A High Stakes Adventure

Recently a friend of mine challenged me to find a quote that inspires young Christians to live the adventure of the Christian life. Doing so was harder than I thought it would be.

First, my friend offered this quote:

“Every day God invites us on the same kind of adventure. It's not a trip where He sends us a rigid itinerary, He simply invites us. God asks what it is He's made us to love, what it is that captures our attention, what feeds that deep indescribable need of our souls to experience the richness of the world He made. And then, leaning over us, He whispers, ‘Let's go do that together.’” - Bob Goff.

I didn’t like it, but my friend argued that I am too intellectual and too dark. He said that I’m so serious about the weight of following Christ that I miss the excitement of the adventure.

He may have a point. What do you think? Personally, I just think its impossible to back that quote up biblically. Where in scripture does God ask us what it is he has made us to love? Or where does he ask us to decide what should "capture our attention"? I agree I can be too heady, but I’m serious about the weight of following Christ because Christ is. He calls us to die after all.

Next he offered this one:

"If life is an adventure, then Christianity is the greatest journey. The stakes and rewards are both high and eternal, and our Companion on the voyage is God Himself. We do not have to walk around with long faces or beaten-down hearts. The Lord has provided us with enough joy, blessing and purpose to make living exciting." - Cheryl Pfingsten

I thought that was better. I liked the recognition of the high stakes, but it left me feeling unsatisfied. How has the Lord provided us with joy and purpose? This has always been my problem with short “inspirational” quotes. They can’t have context. So at best they can only be sentimental, and mere sentimentality is a cancer in the church.

Perhaps now you also think I’m too dark and intellectual? That may be, but please consider the damage done to our kids when we reduce the truth of God to Footprints on the sand plaques and embroidered pillows.

If the Christian life is a real adventure, then you aren’t going to capture it in fancy lettering or soft lighting. Real adventures have real danger. Their meaning is discovered in blood and death; in sacrifice and pain. From our couches it’s easy to talk about the “stakes being high,” but if they actually are high then, chances are, you won’t escape with your life.

The problem is, I think, that we have all been caught by the lie of our age. That Christianity is about feeling better. That the message of Christ is supposed fix our feelings here and now. Should we really not walk around with long faces or beaten down-hearts? Tell that to Jesus in the garden of Gethsemane when he was sweating blood. Do we really think we can “drink the cup” that Jesus drank? We don’t know what we are asking. The cup won’t be just a little bitter, but mostly sweet; scary but not really scary. It will be suffering and death. And we will drink it. Jesus will make sure of that (Matthew 20:22-23). The Christian life is a call to die to self. Paul says, “Do you not know that all of us who have been baptized into Christ Jesus were baptized into his death?” (Romans 6:3). Make no mistake. You will die, and it’s Christ who will hold your head under water.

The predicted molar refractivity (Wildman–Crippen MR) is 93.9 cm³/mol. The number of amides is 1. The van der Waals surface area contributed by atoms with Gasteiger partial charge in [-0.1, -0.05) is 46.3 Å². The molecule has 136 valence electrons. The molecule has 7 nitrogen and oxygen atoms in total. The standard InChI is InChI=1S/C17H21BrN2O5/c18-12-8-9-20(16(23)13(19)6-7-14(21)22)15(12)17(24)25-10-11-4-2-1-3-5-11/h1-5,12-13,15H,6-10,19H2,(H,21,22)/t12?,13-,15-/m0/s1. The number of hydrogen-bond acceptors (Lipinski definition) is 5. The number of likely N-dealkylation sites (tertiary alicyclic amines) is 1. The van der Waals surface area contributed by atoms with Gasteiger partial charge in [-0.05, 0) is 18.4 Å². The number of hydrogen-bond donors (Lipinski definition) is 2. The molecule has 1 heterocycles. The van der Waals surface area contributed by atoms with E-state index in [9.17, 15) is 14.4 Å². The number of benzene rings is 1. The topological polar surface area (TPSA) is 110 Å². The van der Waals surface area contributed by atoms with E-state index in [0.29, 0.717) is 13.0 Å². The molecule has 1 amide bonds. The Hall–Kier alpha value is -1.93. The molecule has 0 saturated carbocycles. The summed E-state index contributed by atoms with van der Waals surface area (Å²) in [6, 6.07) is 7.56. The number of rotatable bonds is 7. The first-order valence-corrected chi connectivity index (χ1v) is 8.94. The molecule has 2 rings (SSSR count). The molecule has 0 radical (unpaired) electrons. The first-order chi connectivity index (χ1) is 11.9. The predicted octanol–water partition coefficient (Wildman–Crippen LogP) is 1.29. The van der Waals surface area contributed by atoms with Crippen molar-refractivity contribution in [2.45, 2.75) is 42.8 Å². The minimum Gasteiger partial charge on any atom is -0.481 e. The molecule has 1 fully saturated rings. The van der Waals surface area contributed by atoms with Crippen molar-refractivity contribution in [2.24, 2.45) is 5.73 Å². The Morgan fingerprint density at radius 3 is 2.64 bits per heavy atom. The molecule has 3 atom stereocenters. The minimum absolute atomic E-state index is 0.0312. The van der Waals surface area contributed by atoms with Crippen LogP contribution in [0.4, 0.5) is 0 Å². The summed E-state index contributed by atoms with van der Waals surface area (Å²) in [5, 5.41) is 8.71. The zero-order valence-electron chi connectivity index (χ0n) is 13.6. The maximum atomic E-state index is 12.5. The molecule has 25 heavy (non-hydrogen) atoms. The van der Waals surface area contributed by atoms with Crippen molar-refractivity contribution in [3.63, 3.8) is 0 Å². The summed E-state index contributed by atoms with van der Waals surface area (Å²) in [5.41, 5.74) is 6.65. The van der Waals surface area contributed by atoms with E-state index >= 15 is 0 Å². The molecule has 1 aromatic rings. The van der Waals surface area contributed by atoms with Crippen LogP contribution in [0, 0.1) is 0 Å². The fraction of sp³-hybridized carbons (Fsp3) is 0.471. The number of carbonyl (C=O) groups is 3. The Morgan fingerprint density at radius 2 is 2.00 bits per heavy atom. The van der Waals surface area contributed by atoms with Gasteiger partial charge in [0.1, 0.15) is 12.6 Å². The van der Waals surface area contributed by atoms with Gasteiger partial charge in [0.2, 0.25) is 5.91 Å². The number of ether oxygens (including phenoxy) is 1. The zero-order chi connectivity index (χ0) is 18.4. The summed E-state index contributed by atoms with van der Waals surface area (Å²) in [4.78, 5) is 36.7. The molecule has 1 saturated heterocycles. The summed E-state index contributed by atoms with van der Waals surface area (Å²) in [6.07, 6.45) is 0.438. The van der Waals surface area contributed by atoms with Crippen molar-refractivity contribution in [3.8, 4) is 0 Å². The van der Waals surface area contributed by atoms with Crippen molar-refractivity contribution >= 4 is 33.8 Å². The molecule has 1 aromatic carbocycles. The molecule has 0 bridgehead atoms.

No, if the Christian life is an adventure, then it’s not the fun kind. It’s the meaningful kind. More than that, if the Christian life is an adventure, it’s first the adventure of Christ, not me. The story being told is not of my long suffering through torture or my courage in the face of Hell’s gaping jaw. It’s of His. Otherwise why would Christ tell us, “...Take heart! I have overcome the world!”

Only after Christ has overcome does the Christian life become our adventure. Only in light of the resurrection can we have the peace that surpasses understanding in spite of all the pain and death (Phillipians 4:7). The Christian life is NOT about feeling better. It’s about dying well. And then (the then after resurrection) it’s about living an adventure that is so abundantly full of life that we can not even imagine it while we are still in the flesh.

So, my conversation with my friend ended in me taking a stab at writing my own “inspirational” quotes. If I am going to deconstruct then I should also attempt to construct right? Well, I’m still skeptical that the form of short inspirational quote can ever be a good medium. But here are my attempts. What do you think? Leave your comments below, I’ll respond.

In the end, when Christ bids us to die to self, he does not say to do it alone. The command is actually "Follow me! Follow me into death and into resurrection and then on to life abundantly forever!" See, this life is merely the prequel. Whatever joy or excitement we experience here are only foreshadowing the true adventure to come; because when Christ finally comes back, it won't be the end. It's the beginning of the story God has always meant to tell.


Life in Christ is the greatest adventure of all! The journey is nothing less than death to sin and the world. But do not fear; the journey is so much more! It’s also a journey into life, into joy, into beauty and all that we were ever meant to be! Why? Because life in Christ is also life with Christ.

Feel free to put those on plaques or embroider them on pillows if you want, but maybe also cite this whole article. You know, for context.

Brandon Booth